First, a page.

On the other hand, some employers will be able to recover quickly when the current crisis has ended. For that reason, it is common to agree pay cuts that are time-limited, so that pay returns to its original level on a specified date. 

If your employer has proposed a permanent salary reduction, you might want to ask whether it can be time-limited in that way, although your employer does not have to agree to this. 

Should I ask for a reduction in hours? 

JM: One employer does not have to make the same decision as another, but each employer does have to treat its own employees in a non-discriminatory way. 

It can treat employees in one department differently from employees in another department, so long as the reason for this difference is not tainted by considerations of sex, race, disability, age, sexual orientation or religious belief.

In practice, there are a variety of reasons why an employer might want to make salary cuts. For example, some employees will have fewer tasks to perform, so it makes sense to reduce hours as well as pay. 

But for other employees, there will be as much work to do as before, but for less overall profit for the employer, and it does not make sense to cut the workload of those employees, even where it is necessary to reduce their pay.

Employees who work part-time should be treated in the same way as those who work full-time, unless the employer has a good reason for treating them differently. If an employer has reduced a full-time employee’s hours, it should usually offer to reduce the hours of a part-time employee in an equivalent role by the same proportion.

James Medhurst of Royds Withy King said if you do not want to agree to a variation of your employment terms, it is important that you set out your objection in writing

Do I have to sign a contract and what happens if I don’t?

LC: Often the employment contract requires any changes to contractual terms to be recorded in writing. 

Therefore, if you agree to a variation to your terms such as a reduction in pay or hours, you may be asked to sign a letter or other contractual document to indicate your consent to the changes. 

Practically, it is always better to have what is agreed set out clearly in writing and signed by the parties. 

However, if you don’t want to agree to the changes then your employer cannot force you to agree or to sign anything.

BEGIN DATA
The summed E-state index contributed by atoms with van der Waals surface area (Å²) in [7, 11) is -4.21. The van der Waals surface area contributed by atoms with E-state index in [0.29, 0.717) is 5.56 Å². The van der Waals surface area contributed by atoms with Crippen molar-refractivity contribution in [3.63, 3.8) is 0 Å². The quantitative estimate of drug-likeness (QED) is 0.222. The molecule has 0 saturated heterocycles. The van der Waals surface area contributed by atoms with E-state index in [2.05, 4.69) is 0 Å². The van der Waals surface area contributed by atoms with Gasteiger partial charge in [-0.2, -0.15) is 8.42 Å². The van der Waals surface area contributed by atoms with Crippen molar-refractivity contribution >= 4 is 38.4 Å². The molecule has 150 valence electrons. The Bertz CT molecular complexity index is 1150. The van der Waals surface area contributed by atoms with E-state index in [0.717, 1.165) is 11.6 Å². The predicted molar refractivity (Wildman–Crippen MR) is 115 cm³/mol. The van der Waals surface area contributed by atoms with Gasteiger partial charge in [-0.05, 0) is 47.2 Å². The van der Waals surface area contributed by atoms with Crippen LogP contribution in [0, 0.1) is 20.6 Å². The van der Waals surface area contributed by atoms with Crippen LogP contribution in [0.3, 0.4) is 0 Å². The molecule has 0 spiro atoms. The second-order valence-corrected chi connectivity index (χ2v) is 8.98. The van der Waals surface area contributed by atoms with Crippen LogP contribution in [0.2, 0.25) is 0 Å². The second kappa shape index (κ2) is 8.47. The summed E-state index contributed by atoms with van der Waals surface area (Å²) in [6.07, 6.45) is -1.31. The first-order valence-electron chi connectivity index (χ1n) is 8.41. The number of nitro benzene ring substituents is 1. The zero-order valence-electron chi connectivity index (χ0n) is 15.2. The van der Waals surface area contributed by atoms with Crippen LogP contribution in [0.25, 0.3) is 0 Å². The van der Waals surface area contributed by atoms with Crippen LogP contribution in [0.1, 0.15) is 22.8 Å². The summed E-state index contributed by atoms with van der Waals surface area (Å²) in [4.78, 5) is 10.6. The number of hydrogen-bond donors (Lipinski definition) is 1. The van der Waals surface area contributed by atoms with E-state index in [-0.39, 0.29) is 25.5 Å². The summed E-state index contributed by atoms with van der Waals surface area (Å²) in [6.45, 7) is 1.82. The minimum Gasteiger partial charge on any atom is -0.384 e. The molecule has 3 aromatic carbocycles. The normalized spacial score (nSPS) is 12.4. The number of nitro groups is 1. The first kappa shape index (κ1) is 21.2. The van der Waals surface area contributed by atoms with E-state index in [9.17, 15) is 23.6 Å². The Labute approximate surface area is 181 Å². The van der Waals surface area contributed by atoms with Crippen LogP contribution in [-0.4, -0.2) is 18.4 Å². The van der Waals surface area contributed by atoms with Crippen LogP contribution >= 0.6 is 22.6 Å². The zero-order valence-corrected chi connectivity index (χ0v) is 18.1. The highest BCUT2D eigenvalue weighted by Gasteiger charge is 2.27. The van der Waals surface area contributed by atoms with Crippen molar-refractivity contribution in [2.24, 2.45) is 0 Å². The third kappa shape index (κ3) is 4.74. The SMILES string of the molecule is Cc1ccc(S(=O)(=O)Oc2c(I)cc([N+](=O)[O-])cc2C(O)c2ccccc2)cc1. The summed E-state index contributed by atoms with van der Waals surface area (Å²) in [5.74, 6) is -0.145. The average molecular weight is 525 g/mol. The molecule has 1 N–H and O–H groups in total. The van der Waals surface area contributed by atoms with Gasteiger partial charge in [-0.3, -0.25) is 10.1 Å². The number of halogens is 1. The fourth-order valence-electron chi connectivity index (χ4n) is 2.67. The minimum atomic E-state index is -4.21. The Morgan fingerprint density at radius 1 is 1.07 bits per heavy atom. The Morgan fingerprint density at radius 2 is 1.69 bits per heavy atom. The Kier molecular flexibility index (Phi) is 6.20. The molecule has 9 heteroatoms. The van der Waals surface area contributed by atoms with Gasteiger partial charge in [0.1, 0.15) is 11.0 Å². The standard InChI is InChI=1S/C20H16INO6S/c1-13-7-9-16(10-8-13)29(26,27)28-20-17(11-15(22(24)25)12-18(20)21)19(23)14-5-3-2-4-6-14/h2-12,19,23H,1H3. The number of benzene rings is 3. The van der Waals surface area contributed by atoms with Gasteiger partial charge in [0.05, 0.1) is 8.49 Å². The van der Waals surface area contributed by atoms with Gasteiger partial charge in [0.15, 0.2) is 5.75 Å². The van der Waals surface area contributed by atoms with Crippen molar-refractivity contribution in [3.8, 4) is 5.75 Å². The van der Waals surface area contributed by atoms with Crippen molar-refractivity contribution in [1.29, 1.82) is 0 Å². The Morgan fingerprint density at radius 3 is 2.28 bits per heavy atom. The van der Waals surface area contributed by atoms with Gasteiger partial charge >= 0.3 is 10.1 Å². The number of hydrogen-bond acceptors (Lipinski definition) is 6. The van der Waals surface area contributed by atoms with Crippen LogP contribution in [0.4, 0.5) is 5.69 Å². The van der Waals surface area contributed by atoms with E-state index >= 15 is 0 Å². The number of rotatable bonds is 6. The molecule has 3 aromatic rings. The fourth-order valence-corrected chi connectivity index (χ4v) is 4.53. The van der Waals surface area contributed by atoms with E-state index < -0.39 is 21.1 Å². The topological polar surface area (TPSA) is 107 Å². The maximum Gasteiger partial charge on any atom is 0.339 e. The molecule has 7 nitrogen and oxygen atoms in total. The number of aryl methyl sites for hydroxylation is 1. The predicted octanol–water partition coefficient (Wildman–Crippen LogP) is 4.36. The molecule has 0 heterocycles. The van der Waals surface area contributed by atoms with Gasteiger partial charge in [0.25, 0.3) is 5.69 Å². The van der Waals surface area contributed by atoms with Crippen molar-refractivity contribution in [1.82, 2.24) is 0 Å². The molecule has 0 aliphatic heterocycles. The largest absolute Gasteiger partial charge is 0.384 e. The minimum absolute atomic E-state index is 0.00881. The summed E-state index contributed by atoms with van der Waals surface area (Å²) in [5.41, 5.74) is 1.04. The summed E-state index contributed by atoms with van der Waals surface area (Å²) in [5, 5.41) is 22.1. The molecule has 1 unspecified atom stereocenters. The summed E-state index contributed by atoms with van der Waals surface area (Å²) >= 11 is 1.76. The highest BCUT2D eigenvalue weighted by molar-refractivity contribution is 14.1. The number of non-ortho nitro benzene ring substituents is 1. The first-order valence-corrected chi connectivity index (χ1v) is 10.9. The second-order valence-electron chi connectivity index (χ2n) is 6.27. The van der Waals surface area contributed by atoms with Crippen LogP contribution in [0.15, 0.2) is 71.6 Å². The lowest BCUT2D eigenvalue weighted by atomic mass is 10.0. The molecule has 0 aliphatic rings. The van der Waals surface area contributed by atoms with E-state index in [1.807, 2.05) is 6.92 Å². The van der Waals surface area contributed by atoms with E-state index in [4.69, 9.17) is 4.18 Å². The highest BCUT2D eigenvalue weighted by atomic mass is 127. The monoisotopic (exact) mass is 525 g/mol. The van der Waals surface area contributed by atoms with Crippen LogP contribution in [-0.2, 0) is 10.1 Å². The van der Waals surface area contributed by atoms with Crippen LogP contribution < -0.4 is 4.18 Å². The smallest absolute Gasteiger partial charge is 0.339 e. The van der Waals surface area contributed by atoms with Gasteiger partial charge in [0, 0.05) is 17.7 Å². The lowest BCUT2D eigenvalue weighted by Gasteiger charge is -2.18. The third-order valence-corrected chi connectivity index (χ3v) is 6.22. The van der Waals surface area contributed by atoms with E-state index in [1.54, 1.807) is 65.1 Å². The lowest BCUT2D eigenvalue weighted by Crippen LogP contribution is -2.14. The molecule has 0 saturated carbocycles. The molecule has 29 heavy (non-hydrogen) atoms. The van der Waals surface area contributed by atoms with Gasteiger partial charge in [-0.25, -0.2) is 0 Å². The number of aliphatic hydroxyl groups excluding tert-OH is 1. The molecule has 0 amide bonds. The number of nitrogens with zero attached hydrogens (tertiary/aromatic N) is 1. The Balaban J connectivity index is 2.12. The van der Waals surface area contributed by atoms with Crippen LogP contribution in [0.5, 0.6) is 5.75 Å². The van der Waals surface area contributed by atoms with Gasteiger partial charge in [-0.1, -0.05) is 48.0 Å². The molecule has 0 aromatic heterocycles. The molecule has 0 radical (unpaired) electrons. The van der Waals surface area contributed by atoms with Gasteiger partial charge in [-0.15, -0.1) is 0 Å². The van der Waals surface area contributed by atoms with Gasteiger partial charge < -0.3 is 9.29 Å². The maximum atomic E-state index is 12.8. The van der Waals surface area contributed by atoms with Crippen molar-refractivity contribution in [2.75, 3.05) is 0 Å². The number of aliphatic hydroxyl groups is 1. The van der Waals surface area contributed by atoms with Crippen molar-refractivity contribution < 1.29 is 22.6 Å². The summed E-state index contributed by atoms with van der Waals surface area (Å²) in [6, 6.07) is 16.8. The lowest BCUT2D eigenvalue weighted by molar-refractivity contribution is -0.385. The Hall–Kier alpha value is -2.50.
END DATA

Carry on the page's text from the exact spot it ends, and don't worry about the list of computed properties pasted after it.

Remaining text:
If you do not agree, in the present circumstances your employer may feel there is no option but to seek alternative routes, including redundancy or potentially ending your employment contract on its current terms and offering you the new terms as an alternative. 

Such options usually require consultation and may give rise to claims if not handled correctly. 

Employers may also try to unilaterally impose the terms in the hope that, considering the threat of unemployment, claims will not be pursued.

JM: If you do not want to agree to a variation of your employment terms, it is important that you set out your objection in writing. 

If you do not object in writing, it is possible that you will be held to have agreed to the proposed variation simply by continuing to turn up for work. 

A contract can also be varied orally and your agreement can be inferred from your behaviour – no signature is required. 

If you can produce written evidence to show that you did not agree to the variation, this will give you some protection if there is a dispute in the future about what has been agreed.

If you agree to a variation of your employment terms, your employer will usually send you confirmation in writing. 

What does it mean to be furloughed? 

If you’re being furloughed by your employer, it means you’re being sent home, but will still receive 80 per cent of your salary from the Government, up to a maximum of £2,500 a month. 

However, you first need to agree to be put on furlough by your employer, who can then apply for the money to the Government. You cannot apply for it yourself.

Your employer can choose to pay the remaining 20 per cent of your wages, although it is not obliged to do so.

If you earn more than £2,500 a month, your employer can choose to ‘top up’ your salary, but again it is not forced to do so.

You will still continue to pay income tax and national insurance contributions while on furlough.

Benefits such as health insurance, private medical, gym membership etc should continue as normal unless otherwise agreed.